The internal of the external man consists, I have said, of man's natural will and understanding. By his natural will and understanding, I mean that will from which man naturally or spontaneously wills, and by his natural understanding, I mean that understanding from which he naturally and spontaneously thinks. The natural will is the seat of our natural ends or motives, and the natural understanding is the seat of the wisdom by which we devise the means of carrying our purposes out.

A man's natural ends, or the ends of his natural mind, are the love of himself, and the love of the world, and his wisdom is the ingenuity by which he seeks to exalt and aggrandize himself.

(To be continued.)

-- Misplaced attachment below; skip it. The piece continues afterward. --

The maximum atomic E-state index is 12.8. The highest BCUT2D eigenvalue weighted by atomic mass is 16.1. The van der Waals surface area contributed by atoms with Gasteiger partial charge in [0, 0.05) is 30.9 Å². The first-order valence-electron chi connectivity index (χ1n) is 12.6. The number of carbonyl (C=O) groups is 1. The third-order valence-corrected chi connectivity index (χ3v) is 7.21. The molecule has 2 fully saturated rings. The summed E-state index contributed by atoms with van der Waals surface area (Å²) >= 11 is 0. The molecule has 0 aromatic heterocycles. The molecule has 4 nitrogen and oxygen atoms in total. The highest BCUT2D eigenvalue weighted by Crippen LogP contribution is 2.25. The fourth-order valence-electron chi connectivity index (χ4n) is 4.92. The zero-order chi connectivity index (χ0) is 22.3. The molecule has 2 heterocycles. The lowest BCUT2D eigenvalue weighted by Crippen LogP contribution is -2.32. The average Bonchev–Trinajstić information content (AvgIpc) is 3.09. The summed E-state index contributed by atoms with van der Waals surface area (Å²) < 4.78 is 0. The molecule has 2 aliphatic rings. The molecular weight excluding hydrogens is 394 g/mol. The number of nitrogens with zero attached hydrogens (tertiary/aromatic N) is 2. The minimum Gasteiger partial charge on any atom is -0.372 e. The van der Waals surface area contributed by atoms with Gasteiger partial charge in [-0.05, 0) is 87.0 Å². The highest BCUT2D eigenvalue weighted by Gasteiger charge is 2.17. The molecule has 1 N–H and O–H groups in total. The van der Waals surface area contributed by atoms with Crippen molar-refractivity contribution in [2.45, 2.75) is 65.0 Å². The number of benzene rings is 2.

countless multitudes of the heathen We gave in our last a notice of this world will crowd into the Kingdom of case under the heading of “The Spirits Heaven, while the Scribes and Pharisees in Prison.” The further proceedings of Christendom will be cast out. Many are not less interesting than those to churches, so called, have professed to which we then alluded. The delibera- believe that the majority of mankind tions of the Presbytery ended in the are going down every moment into hell ; adoption of a very lenient resolution. while they have been sedulously studyA minority were satisfied with the ex- ing their own comfort, clothed in purple planations given ; a majority considered and fine linen and faring sumptuously that their duty to the Confession, which every day, flattering themselves with declares that ar men not professing the the hope of heaven, and soothing their Christian religion cannot be saved, be consciences by casting a few crumbs to they ever so diligent to frame their lives the dismal wretches at their gates. according to the light of nature, Alas ! alas! there will be a day of terquired thein to put on record that Mr rible confusion for all this—a day when Ferguson was without warrant in our human theologies that have strangled preaching the sentiments reported, and souls, and our ecclesiastical dignities that he should be cautioned not to that have despised the poor, will go speculate on such subjects. Instead of surging swiftly down into an abyss of humility and promise of amendment, retribution.” He must either, he conMr Ferguson read a carefully-prepared tinued, “ draw up a libel against all the MS., which Mr Gilfillan has described writers of the Bible in order to protect as “marking an era in the ecclesiastical the compilers of the Confession, to seal history of Scotland." This paper was a up especially the New Testament idea direct assault upon the strongholds of of Christianity, to declare the original orthodoxy. “Calvinism," he said, “ at idea of the pulpit a solecism in relation its best, is but a part of the truth. to modern society, and to enjoin all There are countless facts both in the preachers to maunder on, with due obBible and the world which will not be sequiousness, from one inanity to pressed within the rigid Calvinistic rule. another; or, on the other hand, recog. Christianity is a reasonable word. It nise the fact that we are assuredly means light, thought, intelligence. It adrift upon a period of boundless tranis the irreconcilable foe of all darkness sition, that the sooner we get clear of and stupidity ; and it points out the dogmatic icebergs the better, and that devil, in the end of his career, to be the nothing can save us but the possession supreme ass. A little fermentation of of living ideas, a more generous apprethought, then, seems a very hopeful sign, ciation of the providence of God, and a and something the Presbytery ought to fuller embrace of the Gospel of Christ encourage.” And in regard to the par- in its glorious freeness, amplitude, and ticular charge on which he was arraigned impartiality.” he is equally bold and uncompromising. “In the very next column to the re“The statement,” he says, “that there port of the Dalkeith Heresy Case,” is nothing in Scripture to support the writes the editor of The English Indeidea that an exhibition of Divine mercy pendent, is the report of the 'Dunse will be made in another state to those Heresy Case,' in which a minister of who never heard the voice of mercy here the Kirk was charged with offending in is one to which I could not subscribe. an exactly opposite direction. He was It implies that we have so thoroughly supposed to have been preaching conexplored the Bible, and so thoroughly fession and absolution at the hands of fathomed and comprehended the whole ordained minister'— rank High counsel of infinite love and wisdo Churchism, in fact. Thus the new therein disclosed, as to feel quite sure wine is bursting the old bottles. The that the only restoration possible in a stir of men's minds on the highest of all future state is a restoration of dead subjects—a blessed sign of the times, bodies.